Amplifying African Stories with Afritondo

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Dr.-Allwell-Uwazuruike

By Yinka Olatunbosun

Dr. Allwell Uwazuruike, a writer and lecturer at the University of Central Lancashire, United Kingdom (UK) is exploring the virtual platform to showcase literary offerings. He is the co-editor, Afritondo, an online magazine based in the UK. Afritondo was borne out of a collective project as a platform to promote and share African as well as black minority stories. Africans in the diaspora are aware of the difficulty with featuring African content in mainstream western media. Hence, Afritondo was instituted to publish opinion pieces, stories, poems and pictures with African themes. Uwazuruike gave some insights into this literary odyssey.

“We also wanted to contribute to what I consider to be an ever increasing and fast rising symphony of African and black minority voices across the world,’’ he began.

Meanwhile Afritondo online magazine is the organizer of the Short Story Prize Competition to discover new talents and bring out the best of African literature albeit in a competitive literary environment.

“We did not want a competition with a theme that is focused solely on negatives, if you will, or that puts the continent or black minorities in a certain pre-determined box. This was why we chose the theme of love for the inaugural contest. Something ordinary, yet special. Something everyone could relate to whether you were African or European or Asian. We want the world to read and appreciate African love stories—to see what love means to us and the different ways we express it,’’ he added.

In his assessment of African writer, Uwazuruike remarked that the continent boasts of very talented writers who tell authentic African stories.

“I’ve had the opportunity of reading the long listed stories and was awed by their quality. The expression “authentic African stories” is, of course, open to interpretation. My view is that everyone’s story is unique and
authentic to them in the context of their lived experiences. For the competition,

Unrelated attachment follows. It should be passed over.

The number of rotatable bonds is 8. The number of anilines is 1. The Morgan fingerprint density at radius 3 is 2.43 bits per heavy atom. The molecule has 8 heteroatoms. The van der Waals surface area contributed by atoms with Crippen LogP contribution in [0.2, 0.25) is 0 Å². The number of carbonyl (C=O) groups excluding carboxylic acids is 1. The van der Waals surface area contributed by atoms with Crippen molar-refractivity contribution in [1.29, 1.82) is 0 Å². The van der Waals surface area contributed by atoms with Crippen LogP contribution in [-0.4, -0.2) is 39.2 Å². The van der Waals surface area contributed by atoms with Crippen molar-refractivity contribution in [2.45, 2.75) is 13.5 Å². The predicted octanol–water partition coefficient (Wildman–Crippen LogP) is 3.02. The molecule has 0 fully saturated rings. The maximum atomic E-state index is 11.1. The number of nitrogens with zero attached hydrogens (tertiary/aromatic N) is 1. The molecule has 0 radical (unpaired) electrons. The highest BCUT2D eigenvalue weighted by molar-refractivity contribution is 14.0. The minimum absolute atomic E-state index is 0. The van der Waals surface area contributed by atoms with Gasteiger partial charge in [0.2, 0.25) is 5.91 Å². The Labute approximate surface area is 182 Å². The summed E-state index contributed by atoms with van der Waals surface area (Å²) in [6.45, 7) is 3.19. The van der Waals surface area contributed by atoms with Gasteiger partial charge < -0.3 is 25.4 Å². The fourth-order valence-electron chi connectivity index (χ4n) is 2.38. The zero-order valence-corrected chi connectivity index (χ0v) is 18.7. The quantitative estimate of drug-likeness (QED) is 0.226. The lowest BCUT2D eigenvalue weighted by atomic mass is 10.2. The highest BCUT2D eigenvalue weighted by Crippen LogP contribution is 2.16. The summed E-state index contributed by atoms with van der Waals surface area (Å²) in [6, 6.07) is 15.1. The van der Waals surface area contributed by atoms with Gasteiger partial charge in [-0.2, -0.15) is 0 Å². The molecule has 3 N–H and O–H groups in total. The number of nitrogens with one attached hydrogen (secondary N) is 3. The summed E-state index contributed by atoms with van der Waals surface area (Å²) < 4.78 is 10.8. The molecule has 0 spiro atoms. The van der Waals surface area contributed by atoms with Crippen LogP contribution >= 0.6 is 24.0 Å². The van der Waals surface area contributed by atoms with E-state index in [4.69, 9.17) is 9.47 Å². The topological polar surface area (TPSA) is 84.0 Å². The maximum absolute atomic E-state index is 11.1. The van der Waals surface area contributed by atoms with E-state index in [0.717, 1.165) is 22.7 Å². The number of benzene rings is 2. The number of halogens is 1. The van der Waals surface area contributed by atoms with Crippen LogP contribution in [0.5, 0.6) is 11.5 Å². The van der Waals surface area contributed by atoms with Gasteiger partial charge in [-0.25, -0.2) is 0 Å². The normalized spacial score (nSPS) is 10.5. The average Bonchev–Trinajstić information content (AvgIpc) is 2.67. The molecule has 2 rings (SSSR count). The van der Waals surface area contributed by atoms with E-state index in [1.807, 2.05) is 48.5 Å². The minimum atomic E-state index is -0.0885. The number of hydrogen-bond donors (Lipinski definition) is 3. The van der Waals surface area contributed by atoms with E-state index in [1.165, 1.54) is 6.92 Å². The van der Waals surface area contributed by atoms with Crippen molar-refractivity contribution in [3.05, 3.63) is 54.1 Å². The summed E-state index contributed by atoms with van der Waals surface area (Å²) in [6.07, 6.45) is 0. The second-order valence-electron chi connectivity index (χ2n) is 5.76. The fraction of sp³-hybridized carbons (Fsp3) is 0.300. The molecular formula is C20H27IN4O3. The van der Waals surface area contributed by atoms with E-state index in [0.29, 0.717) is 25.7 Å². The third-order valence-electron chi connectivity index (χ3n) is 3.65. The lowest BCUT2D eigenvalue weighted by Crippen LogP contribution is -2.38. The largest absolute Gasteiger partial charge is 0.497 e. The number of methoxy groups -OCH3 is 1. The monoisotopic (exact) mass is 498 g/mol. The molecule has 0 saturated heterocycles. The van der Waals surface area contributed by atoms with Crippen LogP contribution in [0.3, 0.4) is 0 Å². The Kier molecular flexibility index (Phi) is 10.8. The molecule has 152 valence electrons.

we just wanted to see a hint of Africa for instance in the setting or
characterization of the story,’’ he said.
For its 2020 edition, Afritondo selects ‘love’ as the theme of the competition. Of course, people have varying conceptions of love in Africa and across the globe. The contest will serve as a collage that exhibits different colours of love. No fewer than
421 short story entries had been received from 19 Countries.

“We were impressed by the number of
entries and we plan to publish an anthology of the long listed stories
in August. With regard to a formal presentation, our plans have
certainly been affected by the COVID-19 pandemic and we are working on
ways around it. We will contact distributors across Africa
to ensure that our readers can get a copy of the book when it is released.
We have published writings of hundreds of writers on our website. These include short stories, poems, and articles. We
are only now taking the plunge into book publishing and are looking to
publish five to six titles by the end of 2021,’’ he said.

In spite of the lingering challenge of publishing stories, African publishers have shown some measure of commitment towards reaching a wider audience by offering equal opportunities to Africans and other minority writers.

“There are, of course, challenges with funding and piracy but the situation is getting better. What do you think is the role of arts in shaping African politics? I think it has a very important role to play. There is, of course, the role of drawing attention to poor leadership through, for instance, books and satire. There is also the crucial role of shaping and forming young minds who will be the leaders of the future,’’ he said.

With the clampdown on live outdoor events, most people have rediscovered reading as a rewarding pastime. While some still prefer paperbacks to audiobooks, the readers of electronic copies can listen to them whilst driving or walking. Despite the proliferation of e-books, the scholar argued that hard copies will not fizzle out.

“E-books have certainly won over a lot of readers due to its convenience. For instance, you could walk around with one thousand books in your phone and read them any time you want. You cannot do this with hard copies. However, some people still want to hold the book in their hands, flip through it, rustle the pages, smell it, stroke the cover, line it up in a bookcase. For this latter group of book lovers, the book is more than just the words written on its pages and I doubt e-publishing will end that any time soon,’’ he argued.

On the rise of female writers in Africa, he expressed his delight in the trend, making references to a few examples of those with outstanding writings.

“African female writers are certainly leaving their mark across Europe and the rest of the world. Some, like Violet Bulawayo, have been shortlisted for the Man Booker Prize. Jennifer Makumbi was awarded a $150,000 Windham-Campbell literature prize in 2018. Here, in the UK, Oyinkan Braithwaite was shortlisted for the Women’s Prize for Fiction 2019. Another writer of Nigerian heritage, Reni Eddo-Lodge, an alumnus of my University, also earned national and global acclaim for her book ‘Why I’m no longer talking to white people about race.’ I am sure there are still many such talents within Africa and it is our job to discover and support them,’’ he said.